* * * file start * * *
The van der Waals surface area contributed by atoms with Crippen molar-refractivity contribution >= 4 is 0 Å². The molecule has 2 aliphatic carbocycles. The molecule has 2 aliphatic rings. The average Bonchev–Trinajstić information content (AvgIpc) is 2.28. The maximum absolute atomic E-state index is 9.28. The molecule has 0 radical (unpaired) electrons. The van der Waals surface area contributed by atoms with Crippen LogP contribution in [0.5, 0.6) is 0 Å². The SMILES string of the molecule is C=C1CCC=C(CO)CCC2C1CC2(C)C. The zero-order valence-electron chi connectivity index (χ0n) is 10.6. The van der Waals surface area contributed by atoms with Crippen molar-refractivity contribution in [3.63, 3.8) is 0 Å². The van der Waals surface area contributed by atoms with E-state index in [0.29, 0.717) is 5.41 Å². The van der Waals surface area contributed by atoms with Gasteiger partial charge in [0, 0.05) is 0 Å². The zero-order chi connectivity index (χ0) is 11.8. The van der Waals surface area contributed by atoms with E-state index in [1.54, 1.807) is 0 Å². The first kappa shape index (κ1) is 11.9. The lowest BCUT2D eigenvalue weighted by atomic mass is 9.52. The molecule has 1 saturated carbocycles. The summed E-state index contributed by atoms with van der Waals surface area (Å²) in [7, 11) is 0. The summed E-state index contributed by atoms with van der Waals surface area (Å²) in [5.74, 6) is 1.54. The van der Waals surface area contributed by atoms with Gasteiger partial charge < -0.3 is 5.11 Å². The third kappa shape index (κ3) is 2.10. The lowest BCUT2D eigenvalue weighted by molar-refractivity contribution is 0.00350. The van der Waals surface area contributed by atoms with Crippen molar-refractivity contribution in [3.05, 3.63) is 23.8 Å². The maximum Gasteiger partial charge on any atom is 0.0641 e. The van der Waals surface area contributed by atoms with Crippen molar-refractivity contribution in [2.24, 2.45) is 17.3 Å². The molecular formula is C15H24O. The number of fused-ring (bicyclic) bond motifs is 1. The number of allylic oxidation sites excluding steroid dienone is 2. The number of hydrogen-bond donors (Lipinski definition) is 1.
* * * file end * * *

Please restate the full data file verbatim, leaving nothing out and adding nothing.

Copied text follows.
The van der Waals surface area contributed by atoms with Crippen molar-refractivity contribution >= 4 is 0 Å². The molecule has 2 aliphatic carbocycles. The molecule has 2 aliphatic rings. The average Bonchev–Trinajstić information content (AvgIpc) is 2.28. The maximum absolute atomic E-state index is 9.28. The molecule has 0 radical (unpaired) electrons. The van der Waals surface area contributed by atoms with Crippen LogP contribution in [0.5, 0.6) is 0 Å². The SMILES string of the molecule is C=C1CCC=C(CO)CCC2C1CC2(C)C. The zero-order valence-electron chi connectivity index (χ0n) is 10.6. The van der Waals surface area contributed by atoms with Crippen molar-refractivity contribution in [3.63, 3.8) is 0 Å². The van der Waals surface area contributed by atoms with E-state index in [0.29, 0.717) is 5.41 Å². The van der Waals surface area contributed by atoms with Gasteiger partial charge in [0, 0.05) is 0 Å². The zero-order chi connectivity index (χ0) is 11.8. The van der Waals surface area contributed by atoms with E-state index in [1.54, 1.807) is 0 Å². The first kappa shape index (κ1) is 11.9. The lowest BCUT2D eigenvalue weighted by atomic mass is 9.52. The molecule has 1 saturated carbocycles. The summed E-state index contributed by atoms with van der Waals surface area (Å²) in [7, 11) is 0. The summed E-state index contributed by atoms with van der Waals surface area (Å²) in [5.74, 6) is 1.54. The van der Waals surface area contributed by atoms with Gasteiger partial charge < -0.3 is 5.11 Å². The third kappa shape index (κ3) is 2.10. The lowest BCUT2D eigenvalue weighted by molar-refractivity contribution is 0.00350. The van der Waals surface area contributed by atoms with Crippen molar-refractivity contribution in [3.05, 3.63) is 23.8 Å². The maximum Gasteiger partial charge on any atom is 0.0641 e. The van der Waals surface area contributed by atoms with Crippen molar-refractivity contribution in [2.24, 2.45) is 17.3 Å². The molecular formula is C15H24O. The number of fused-ring (bicyclic) bond motifs is 1. The number of allylic oxidation sites excluding steroid dienone is 2. The number of hydrogen-bond donors (Lipinski definition) is 1.